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Magic the Gathering - What Wizards Won't Tell You - Deck #1 Creature Feature

Updated on January 7, 2020
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I'm an Air Force veteran who was stationed in Guam at one point.

I bought a book at a used book store today called "What the Wizards Won't Tell You" (An experts guide to the card game Magic, the Gathering) by Gregg Stanley. I was surprised that this book exists. There is no date or publisher info and the ISBN looks sketchy, like this was only sold at cons and card shops by a fan. It's professionally made, but poorly written. I'm convinced that the author is neither an "expert" or able to give you a good "guide" with this book.

After some research this book was published by Stanley Designs in 1997. So, yes it was self-published. It's a lot more money than I paid for it online... I only spent $1. So I guess I won that, but I have no idea why anyone would want this book besides humor and an archaeological investigation of the early years of Magic the Gathering. The most interesting part of the book to me was the deck lists at the end of the book that are hilariously bad. Here is the first one. I uploaded the info to the Tappedout Deck Builder website to see (Click the SOURCE link under the picture).


"Very heavy in large and uncommon cards. Has pyro power. The large number of uncommon cards exposes you to less risk than a deck of common and rare cards. The large creatures make the deck a little slow, but in a Wheel game your attacker may have to hold creatures back early on. Use the Control Magics on your predator. Best used in wheel games where your creatures are running into opponents who sacrifice their creatures to hold yours off a turn.

— Gregg Stanley

If they also have many large creatures then move up to a higher number deck. Vulnerable to enchantments, but SOMEBODY will play a Tranquility.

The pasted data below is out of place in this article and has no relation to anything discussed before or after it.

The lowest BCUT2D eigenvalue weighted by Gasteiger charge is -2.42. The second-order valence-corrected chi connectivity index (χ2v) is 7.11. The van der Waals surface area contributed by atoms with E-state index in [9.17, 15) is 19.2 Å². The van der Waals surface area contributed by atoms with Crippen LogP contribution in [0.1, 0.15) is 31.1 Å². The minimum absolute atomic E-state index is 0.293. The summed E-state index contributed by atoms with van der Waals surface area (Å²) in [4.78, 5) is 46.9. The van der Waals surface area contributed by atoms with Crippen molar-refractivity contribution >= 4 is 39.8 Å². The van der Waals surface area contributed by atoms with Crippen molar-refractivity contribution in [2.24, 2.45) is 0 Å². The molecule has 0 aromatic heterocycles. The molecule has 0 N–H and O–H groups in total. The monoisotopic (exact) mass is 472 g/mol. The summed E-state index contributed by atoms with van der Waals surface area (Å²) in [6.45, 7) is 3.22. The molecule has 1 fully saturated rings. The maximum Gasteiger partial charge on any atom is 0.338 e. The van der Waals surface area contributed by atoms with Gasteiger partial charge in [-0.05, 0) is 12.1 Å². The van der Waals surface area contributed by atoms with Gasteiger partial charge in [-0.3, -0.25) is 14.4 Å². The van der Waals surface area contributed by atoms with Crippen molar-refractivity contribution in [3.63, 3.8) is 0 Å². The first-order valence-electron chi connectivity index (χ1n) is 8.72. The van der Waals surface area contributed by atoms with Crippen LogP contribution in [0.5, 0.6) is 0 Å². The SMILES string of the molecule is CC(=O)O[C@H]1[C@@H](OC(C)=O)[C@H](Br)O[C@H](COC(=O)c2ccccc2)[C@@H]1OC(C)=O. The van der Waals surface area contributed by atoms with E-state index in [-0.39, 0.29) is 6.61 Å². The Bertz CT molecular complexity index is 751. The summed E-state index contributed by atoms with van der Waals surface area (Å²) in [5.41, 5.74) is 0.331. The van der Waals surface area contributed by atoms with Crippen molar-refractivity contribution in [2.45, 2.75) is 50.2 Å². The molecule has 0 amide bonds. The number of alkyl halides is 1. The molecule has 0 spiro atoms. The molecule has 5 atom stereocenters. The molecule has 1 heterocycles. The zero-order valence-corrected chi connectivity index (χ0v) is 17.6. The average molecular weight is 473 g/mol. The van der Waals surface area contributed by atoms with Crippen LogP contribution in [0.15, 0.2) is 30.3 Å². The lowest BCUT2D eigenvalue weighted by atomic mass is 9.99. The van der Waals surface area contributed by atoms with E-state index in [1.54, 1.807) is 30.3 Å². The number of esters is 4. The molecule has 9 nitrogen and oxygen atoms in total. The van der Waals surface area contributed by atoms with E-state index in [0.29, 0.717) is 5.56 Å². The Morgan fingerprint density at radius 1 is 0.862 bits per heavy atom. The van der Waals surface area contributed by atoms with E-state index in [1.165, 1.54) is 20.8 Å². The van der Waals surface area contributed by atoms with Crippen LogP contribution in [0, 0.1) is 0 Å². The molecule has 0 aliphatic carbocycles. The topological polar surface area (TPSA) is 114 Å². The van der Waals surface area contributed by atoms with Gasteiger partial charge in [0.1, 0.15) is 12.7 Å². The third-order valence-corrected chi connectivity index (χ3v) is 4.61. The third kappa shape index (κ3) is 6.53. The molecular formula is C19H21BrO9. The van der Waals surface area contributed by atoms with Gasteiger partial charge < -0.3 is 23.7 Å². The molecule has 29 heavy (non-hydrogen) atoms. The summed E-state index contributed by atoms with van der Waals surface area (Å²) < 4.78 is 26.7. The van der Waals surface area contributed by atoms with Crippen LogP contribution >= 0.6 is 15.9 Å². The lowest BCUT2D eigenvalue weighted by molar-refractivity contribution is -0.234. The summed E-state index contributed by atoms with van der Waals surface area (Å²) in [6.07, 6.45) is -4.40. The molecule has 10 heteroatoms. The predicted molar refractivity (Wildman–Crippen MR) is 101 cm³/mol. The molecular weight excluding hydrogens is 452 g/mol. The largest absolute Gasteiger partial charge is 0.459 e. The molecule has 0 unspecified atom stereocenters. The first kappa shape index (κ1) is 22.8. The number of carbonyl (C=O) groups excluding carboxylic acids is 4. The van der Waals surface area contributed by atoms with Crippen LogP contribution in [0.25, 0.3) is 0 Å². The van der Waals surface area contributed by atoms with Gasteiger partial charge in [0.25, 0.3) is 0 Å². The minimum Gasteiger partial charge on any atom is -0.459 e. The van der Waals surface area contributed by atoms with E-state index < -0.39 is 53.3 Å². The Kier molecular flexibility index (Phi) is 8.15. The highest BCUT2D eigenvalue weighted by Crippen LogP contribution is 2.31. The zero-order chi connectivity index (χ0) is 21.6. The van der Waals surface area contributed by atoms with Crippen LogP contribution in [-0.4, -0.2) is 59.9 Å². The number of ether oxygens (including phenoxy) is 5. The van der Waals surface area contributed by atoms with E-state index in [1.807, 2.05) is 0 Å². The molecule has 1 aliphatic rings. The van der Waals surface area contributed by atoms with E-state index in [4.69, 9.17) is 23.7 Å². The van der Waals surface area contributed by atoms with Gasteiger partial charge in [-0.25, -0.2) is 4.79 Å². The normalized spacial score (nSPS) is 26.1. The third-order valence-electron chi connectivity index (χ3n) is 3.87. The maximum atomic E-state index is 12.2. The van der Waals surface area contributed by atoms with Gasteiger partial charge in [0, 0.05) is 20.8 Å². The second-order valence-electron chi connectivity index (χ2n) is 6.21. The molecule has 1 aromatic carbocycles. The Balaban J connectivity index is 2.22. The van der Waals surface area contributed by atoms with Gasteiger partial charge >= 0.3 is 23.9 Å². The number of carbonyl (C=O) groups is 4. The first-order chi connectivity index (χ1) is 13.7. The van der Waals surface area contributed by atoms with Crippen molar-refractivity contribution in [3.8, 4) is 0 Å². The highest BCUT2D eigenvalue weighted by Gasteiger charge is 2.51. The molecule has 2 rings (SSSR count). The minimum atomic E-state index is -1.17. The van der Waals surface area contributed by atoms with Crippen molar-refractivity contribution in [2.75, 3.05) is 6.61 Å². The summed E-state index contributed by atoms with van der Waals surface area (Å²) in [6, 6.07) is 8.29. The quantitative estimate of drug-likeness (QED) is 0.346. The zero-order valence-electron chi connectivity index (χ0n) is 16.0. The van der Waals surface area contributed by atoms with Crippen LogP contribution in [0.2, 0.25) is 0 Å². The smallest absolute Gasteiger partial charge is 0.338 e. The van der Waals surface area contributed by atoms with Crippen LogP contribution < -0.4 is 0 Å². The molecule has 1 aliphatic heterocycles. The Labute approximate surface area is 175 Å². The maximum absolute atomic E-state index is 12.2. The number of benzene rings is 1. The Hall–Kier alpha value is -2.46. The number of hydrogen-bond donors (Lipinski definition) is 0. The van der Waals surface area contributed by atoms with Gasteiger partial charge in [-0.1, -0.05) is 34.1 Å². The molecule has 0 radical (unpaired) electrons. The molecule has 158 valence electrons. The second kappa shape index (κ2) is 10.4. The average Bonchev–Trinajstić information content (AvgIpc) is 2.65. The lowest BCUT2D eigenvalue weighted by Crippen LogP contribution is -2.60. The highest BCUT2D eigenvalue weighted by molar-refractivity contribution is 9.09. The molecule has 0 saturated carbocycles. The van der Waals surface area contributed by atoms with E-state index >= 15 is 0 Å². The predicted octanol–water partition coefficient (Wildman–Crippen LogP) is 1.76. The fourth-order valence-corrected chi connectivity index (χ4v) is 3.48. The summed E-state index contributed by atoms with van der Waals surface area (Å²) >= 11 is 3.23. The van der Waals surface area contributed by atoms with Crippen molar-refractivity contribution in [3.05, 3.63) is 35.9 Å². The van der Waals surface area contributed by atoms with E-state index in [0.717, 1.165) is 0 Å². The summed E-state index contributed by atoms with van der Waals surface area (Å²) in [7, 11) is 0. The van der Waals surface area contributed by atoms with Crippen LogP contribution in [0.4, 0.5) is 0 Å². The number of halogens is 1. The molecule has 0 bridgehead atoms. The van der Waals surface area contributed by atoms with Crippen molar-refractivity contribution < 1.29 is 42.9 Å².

— Gregg Stanley

The worst advice here is to go above 60 cards... This deck is 63. You want to always have the lowest card count deck, so you statistically draw your winning cards faster. Making a huge deck waters down your chances to draw the right cards.

As you can see this is an incredibly casual deck. Most competitive MTG decks have the most powerful cards in the meta, with a few synergistic commons and uncommons. These weaker cards are only included if they progress the game to the powerful cards or work really well with the powerful cards that win you the game. You want the max of 4 of every powerful card in your deck, to increase the chance of drawing the cards. This deck has a bunch of horrible cards with single copies of the card... There are two walls in here. Walls are historically bad and only drag the game down unless they have a specific purpose. These are "vanilla" walls, meaning they have no abilities.

Throughout this book this guy hates the card Tranquility... he probably thought it was the bane of his existence in 1997. You could always Counterspell bro. Or build a deck that wasn't so dependent on artifacts and enchantments.

Best of all, this deck is based of of a defunct (or even outright made up by the author) format of Magic the Gathering called "Wheel Game"... I haven't seen any reference elsewhere about this format anywhere. I'm guessing it is a multiplayer format. Let me know if you have any clue what this is.


I fixed this deck in about 1 minute, with minimal effort. The original cards seem to be exclusively from fourth edition. So, I only added cards from that set. I removed all the walls and random cards that don't win the game or work together. I put 4 of all the best cards. This deck is based in control and fat fliers. I tried to add as little new cards to the deck. There are many I would rather have, but to keep on theme I tried to keep as many of the originals. I only added Giant Strength, Zephyr Falcon and Counterspell. The curve is now better with a bunch of two drops. What do you think would have done to fix this deck? I'm going to post more of these decks soon.

Is there ever a reason to have a wall in a deck with no combo?

See results

© 2019 Ian McGonigal


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